Movie Review: Renfield
I must admit, I went into Renfield not overly excited. I remember not being particularly inspired by the trailer, which sold the movie as a fairly by-the-numbers modern retelling of the classic Dracula story. I went in to see it solely for one thing only: Nicholass Cage’s performance as the famous vampire. After a rather brisk 90 minutes, I walked out pleasantly surprised.
Renfield is a pretty interesting mash of genres that also manages to be a study in breaking up a century-old co-dependent relationship. Most of all, though, it’s powered by two great performances
from its leads, Nicolas Cage and Nicholas Hoult. Nicholas Cage has made a name for himself off
the intensity and, at times, the eccentricity of his roles. Many of his performances are imbued
with feral sincerity, and in Reinfeld, he is cast perfectly as Dracula.
Whether he is sneering under piles of prosthetics, roaring or slithering across the screen, Cage is incredible to watch. Even though he gets plenty of time, It’s a bit of a pity we don’t see him more than we do in the film. (Renfield 2, anyone?) The flick instead focuses on Renfield, racula’s familiar (a demon supposedly attending and obeying a vampire.), reimagined as a hard-done by millennial terrorized by his narcissistic boss.
Nicholas Hoult is great as well, bringing to the fore the self-effacing nature that 90 years in a massively unbalanced relationship will mould anyone into. The film shows his life being little more than scouting out locations for his master to feed, fighting against the forces of good that try to stop them, losing and starting the whole cycle again, all for the price of a sliver of Dracula’s power.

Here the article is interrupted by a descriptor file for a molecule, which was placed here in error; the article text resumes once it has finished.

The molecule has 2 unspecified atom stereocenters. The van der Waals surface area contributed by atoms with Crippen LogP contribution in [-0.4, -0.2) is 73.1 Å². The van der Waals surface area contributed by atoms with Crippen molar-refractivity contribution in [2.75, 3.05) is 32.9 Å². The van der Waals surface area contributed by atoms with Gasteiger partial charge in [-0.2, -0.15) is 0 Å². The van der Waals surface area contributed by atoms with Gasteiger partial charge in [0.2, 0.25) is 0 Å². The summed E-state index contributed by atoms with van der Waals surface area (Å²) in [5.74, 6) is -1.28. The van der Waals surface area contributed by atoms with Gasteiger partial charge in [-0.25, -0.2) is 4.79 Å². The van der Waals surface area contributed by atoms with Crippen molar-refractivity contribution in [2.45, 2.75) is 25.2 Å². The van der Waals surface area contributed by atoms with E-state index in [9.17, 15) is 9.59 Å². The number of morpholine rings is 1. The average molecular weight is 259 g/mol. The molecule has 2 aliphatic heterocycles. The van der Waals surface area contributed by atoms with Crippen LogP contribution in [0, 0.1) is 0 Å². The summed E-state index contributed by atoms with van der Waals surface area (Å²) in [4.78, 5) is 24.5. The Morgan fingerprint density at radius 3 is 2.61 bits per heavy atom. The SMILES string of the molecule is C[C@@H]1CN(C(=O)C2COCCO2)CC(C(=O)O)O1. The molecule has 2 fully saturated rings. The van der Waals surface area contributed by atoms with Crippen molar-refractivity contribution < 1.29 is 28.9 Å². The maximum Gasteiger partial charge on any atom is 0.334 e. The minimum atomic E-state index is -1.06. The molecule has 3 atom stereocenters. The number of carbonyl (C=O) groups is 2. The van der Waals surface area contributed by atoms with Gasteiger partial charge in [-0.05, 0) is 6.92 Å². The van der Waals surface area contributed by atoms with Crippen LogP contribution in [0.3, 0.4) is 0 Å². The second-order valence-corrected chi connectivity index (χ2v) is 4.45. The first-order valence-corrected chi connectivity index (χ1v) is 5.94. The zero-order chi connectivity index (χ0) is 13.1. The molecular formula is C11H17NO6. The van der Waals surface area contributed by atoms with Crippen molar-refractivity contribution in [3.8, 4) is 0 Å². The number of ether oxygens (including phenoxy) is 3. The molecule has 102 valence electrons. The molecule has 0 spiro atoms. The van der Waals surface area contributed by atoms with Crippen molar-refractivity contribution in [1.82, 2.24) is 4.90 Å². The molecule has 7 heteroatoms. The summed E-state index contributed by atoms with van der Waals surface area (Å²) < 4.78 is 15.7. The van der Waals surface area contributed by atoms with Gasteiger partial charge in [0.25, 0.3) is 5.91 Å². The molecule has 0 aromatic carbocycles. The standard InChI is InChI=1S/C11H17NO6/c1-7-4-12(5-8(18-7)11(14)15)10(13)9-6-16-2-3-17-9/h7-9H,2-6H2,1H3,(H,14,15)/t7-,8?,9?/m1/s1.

After his latest loss, his master goes into hiding, and Renfield finds a therapy group for people in relationships with narcissists. Hilarity ensues. What I liked most about the plot was the winking, not overly self-serious tone it took with the material. There were more jokes than I was expecting, and the film was definitely better for it.
The horror-comedy vibe of the A-plot of the film is accentuated with quite a few action scenes, resulting from a rather adventurous genre blend. About halfway through the movie, a police-gang plot line featuring Awkwafina develops, leading to a few more (of course welcome) hijinks than I expected going in.
The film doesn’t hold back on the gore either, with literal heads rolling and arm dismemberments
as part of the highly stylized action. I also appreciated Hoult doing his stunts; the smoothness
of the cuts definitely added to the experience.
Overall, Renfield was an unexpected gem. Brisk, funny in spurts (heh) and smarter than it looks on the surface. It won’t change your life, but it’s a bloody good time.
Boluwatife Adesina is a media writer and the helmer of the Downtown Review page. He’s probably in a cinema near you.